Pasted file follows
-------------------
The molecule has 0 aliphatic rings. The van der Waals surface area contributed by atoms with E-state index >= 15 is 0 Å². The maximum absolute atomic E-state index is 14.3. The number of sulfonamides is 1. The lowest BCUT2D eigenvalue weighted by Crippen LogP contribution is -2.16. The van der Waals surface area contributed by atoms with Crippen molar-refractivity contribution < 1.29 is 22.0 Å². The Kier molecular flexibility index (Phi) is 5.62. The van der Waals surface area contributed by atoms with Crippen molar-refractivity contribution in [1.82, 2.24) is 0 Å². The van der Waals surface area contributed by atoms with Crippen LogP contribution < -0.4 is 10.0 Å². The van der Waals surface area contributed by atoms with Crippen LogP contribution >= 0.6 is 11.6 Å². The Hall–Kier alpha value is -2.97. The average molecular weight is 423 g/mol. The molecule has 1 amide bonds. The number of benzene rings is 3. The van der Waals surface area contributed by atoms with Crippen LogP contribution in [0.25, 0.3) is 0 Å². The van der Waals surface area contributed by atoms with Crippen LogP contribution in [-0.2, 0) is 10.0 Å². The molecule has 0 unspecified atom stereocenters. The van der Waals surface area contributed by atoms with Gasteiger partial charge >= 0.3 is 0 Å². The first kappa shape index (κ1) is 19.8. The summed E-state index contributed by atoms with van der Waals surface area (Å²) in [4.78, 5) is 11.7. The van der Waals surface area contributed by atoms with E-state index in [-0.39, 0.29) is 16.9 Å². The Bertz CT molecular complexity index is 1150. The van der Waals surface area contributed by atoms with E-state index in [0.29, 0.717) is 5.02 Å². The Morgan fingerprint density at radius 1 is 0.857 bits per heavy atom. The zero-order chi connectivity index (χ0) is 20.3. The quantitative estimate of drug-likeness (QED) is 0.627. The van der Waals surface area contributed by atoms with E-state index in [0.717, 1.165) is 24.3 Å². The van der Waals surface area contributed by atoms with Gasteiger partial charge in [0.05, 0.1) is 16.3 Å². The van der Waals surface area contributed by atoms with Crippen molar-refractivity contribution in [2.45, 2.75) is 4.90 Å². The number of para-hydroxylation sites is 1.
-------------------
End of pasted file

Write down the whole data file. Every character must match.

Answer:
The molecule has 0 aliphatic rings. The van der Waals surface area contributed by atoms with E-state index >= 15 is 0 Å². The maximum absolute atomic E-state index is 14.3. The number of sulfonamides is 1. The lowest BCUT2D eigenvalue weighted by Crippen LogP contribution is -2.16. The van der Waals surface area contributed by atoms with Crippen molar-refractivity contribution < 1.29 is 22.0 Å². The Kier molecular flexibility index (Phi) is 5.62. The van der Waals surface area contributed by atoms with Crippen molar-refractivity contribution in [1.82, 2.24) is 0 Å². The van der Waals surface area contributed by atoms with Crippen LogP contribution < -0.4 is 10.0 Å². The van der Waals surface area contributed by atoms with Crippen LogP contribution >= 0.6 is 11.6 Å². The Hall–Kier alpha value is -2.97. The average molecular weight is 423 g/mol. The molecule has 1 amide bonds. The number of benzene rings is 3. The van der Waals surface area contributed by atoms with Crippen LogP contribution in [0.25, 0.3) is 0 Å². The van der Waals surface area contributed by atoms with Crippen LogP contribution in [-0.2, 0) is 10.0 Å². The molecule has 0 unspecified atom stereocenters. The van der Waals surface area contributed by atoms with Gasteiger partial charge >= 0.3 is 0 Å². The first kappa shape index (κ1) is 19.8. The summed E-state index contributed by atoms with van der Waals surface area (Å²) in [4.78, 5) is 11.7. The van der Waals surface area contributed by atoms with E-state index in [-0.39, 0.29) is 16.9 Å². The Bertz CT molecular complexity index is 1150. The van der Waals surface area contributed by atoms with E-state index in [0.29, 0.717) is 5.02 Å². The Morgan fingerprint density at radius 1 is 0.857 bits per heavy atom. The zero-order chi connectivity index (χ0) is 20.3. The quantitative estimate of drug-likeness (QED) is 0.627. The van der Waals surface area contributed by atoms with E-state index in [0.717, 1.165) is 24.3 Å². The van der Waals surface area contributed by atoms with Gasteiger partial charge in [0.05, 0.1) is 16.3 Å². The van der Waals surface area contributed by atoms with Crippen molar-refractivity contribution in [2.45, 2.75) is 4.90 Å². The number of para-hydroxylation sites is 1.